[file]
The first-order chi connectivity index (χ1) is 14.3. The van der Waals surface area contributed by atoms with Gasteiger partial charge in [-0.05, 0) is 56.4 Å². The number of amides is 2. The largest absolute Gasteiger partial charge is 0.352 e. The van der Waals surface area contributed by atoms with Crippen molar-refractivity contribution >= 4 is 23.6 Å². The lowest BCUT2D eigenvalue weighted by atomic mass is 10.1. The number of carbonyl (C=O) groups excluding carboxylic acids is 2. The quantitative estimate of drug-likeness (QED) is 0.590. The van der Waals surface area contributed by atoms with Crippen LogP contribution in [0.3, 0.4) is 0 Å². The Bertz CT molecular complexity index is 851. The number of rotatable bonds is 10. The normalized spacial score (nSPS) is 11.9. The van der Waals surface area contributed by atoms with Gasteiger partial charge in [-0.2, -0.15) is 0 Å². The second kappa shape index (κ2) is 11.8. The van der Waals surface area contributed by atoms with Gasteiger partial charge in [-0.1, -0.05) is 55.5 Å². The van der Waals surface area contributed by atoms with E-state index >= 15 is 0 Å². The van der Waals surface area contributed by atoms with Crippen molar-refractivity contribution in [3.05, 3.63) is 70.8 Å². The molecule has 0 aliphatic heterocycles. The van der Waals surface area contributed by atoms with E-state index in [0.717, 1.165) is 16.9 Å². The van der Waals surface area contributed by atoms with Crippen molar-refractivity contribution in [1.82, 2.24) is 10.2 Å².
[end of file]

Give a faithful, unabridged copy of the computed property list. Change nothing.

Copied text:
The first-order chi connectivity index (χ1) is 14.3. The van der Waals surface area contributed by atoms with Gasteiger partial charge in [-0.05, 0) is 56.4 Å². The number of amides is 2. The largest absolute Gasteiger partial charge is 0.352 e. The van der Waals surface area contributed by atoms with Crippen molar-refractivity contribution >= 4 is 23.6 Å². The lowest BCUT2D eigenvalue weighted by atomic mass is 10.1. The number of carbonyl (C=O) groups excluding carboxylic acids is 2. The quantitative estimate of drug-likeness (QED) is 0.590. The van der Waals surface area contributed by atoms with Crippen LogP contribution in [0.3, 0.4) is 0 Å². The Bertz CT molecular complexity index is 851. The number of rotatable bonds is 10. The normalized spacial score (nSPS) is 11.9. The van der Waals surface area contributed by atoms with Gasteiger partial charge in [-0.2, -0.15) is 0 Å². The second kappa shape index (κ2) is 11.8. The van der Waals surface area contributed by atoms with Gasteiger partial charge in [-0.1, -0.05) is 55.5 Å². The van der Waals surface area contributed by atoms with E-state index >= 15 is 0 Å². The van der Waals surface area contributed by atoms with Crippen molar-refractivity contribution in [3.05, 3.63) is 70.8 Å². The molecule has 0 aliphatic heterocycles. The van der Waals surface area contributed by atoms with E-state index in [0.717, 1.165) is 16.9 Å². The van der Waals surface area contributed by atoms with Crippen molar-refractivity contribution in [1.82, 2.24) is 10.2 Å².